|ANNE WANNER'S Textiles in History / publications|
|The Sample Collections of Machine Embroidery
of Eastern Switzerland in the St Gallen Textile Museum
in: Textile History, 22 (2), p. 165 - 176, 1992, by Anne Wanner-JeanRichard
|page 9 of 10
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Lace can be produced mechanically by the embroidery machine with specially developed tools for making holes. During the second stage the pattern is embroidered with flat-stitch (Bohrware).
Another way is the chemical method, or Aetzstickerei
(see notes 5 and 25). Here the pattern
is first embroidered onto a base fabric which initially
had to consist of an animal fibre such as wool or silk.
The embroidery on it had to be made with a vegetable
fibre, i.e. cotton or linen, and the subsequent chemical
treatment caused the base fabric to disappear entirely
leaving only the solid cotton embroidery.
Complicated shapes, like collars, were separated into individual pieces which subsequently were produced in large numbers on the embroidery machines. Later, before they underwent the dissolving process, they were joined together by sewing machine into their final form.
The dissolving technique was, moreover, very suited for a persuasive imitation of several kinds of lace, hand-made, with the needle, or even with the bobbin. Otto Alder, for instance, produced a mechanical Venetian lace which he claimed even the expert could not recognise as machine-produced work (25). Also Irish crochet-lace or Sol-lace from Paraguay, could be produced with the chemical method, and especially popular was the mechanical filet lace.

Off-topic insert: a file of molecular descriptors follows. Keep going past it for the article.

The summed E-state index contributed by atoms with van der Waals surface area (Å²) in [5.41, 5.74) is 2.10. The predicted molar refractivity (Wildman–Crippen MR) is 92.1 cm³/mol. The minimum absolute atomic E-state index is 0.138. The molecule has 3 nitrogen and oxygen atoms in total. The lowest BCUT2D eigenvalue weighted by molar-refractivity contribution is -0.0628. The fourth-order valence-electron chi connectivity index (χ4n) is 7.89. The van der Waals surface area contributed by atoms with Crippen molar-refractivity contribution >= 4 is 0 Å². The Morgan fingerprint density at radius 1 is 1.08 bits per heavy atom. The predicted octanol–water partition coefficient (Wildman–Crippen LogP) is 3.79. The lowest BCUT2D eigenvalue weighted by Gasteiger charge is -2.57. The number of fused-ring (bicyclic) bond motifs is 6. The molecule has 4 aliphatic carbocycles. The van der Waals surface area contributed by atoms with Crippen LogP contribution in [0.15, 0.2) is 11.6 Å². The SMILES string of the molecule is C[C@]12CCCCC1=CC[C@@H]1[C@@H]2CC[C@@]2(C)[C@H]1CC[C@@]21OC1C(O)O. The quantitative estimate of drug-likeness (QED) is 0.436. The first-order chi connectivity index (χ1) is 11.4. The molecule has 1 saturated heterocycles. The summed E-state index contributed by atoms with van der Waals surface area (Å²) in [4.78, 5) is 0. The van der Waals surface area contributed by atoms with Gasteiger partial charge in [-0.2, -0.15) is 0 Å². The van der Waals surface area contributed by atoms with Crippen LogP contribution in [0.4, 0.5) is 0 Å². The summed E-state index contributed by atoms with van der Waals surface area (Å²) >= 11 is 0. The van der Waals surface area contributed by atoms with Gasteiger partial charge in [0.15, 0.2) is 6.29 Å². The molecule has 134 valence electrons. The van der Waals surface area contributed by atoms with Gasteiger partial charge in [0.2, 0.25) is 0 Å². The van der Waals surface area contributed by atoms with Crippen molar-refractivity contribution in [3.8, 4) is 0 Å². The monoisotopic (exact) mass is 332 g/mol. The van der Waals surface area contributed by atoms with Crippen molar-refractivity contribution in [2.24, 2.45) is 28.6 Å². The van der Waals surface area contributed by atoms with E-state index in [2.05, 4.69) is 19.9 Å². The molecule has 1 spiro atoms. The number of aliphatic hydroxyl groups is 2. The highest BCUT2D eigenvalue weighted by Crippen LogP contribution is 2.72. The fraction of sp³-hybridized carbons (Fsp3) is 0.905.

|Finally a very large group
of machine embroideries, namely the coarse
embroidery, must not be forgotten (26).
This meant mostly the production of various types of curtains
on the chain-stitch machine, an
operation which was frequently carried out in neighbouring
Austria (Vorarlberg) for firms in St Gallen.
the beginning of the hand embroidery industry, eastern
Switzerland had close connections with Austrian
Coarse embroidery was the name for chain-stitch on
cotton muslin and on tulle. The Spachteltechnik
(cutting-out technique) was very successful with
curtain embroidery. Tulle and cotton fabric were put on
top of each other, and both were simultaneously decorated
|In the German area of Saxony (Plauen), too, machine tulle was embroidered. In 1881 the merchant Theodor Bickel, a linguist with great knowledge, attracted attention with it in Paris (29). Plauen's esteem on the international market rose since this new embroidery could be produced with the Schiffli machine. The St Gallen embroidery firm of Reichenbach kept a branch in Plauen for some time. Plauen also maintained a large production industry for coarse embroidery. A large number of pattern sheets from it are kept in the textile library of St Gallen.|
25 - Alder, Rückschau, p. 55.
26 - Marianne Gächter-Weber, "Vorhangstickerei 1870 bis 1930", in: Stickereizeit (St. Gallen, 1989), p. 69, and Anne Wanner, "Maschinenstickerei", in ibid., p. 80. 27 - Gerhard Wanner, Vorarlbergs Industriegeschichte (Feldkirch 1990), p. 83
28 - Jahrbuch des kaufmännischen Directoriums (1888), p. 15
29 - Otto Tröger, "Werde- und Entwicklungsgang der Plauener Industrie" (lecture published in: Neue Vogtländer Zeitung, n.d.).
|content||Last revised 25 July, 2004|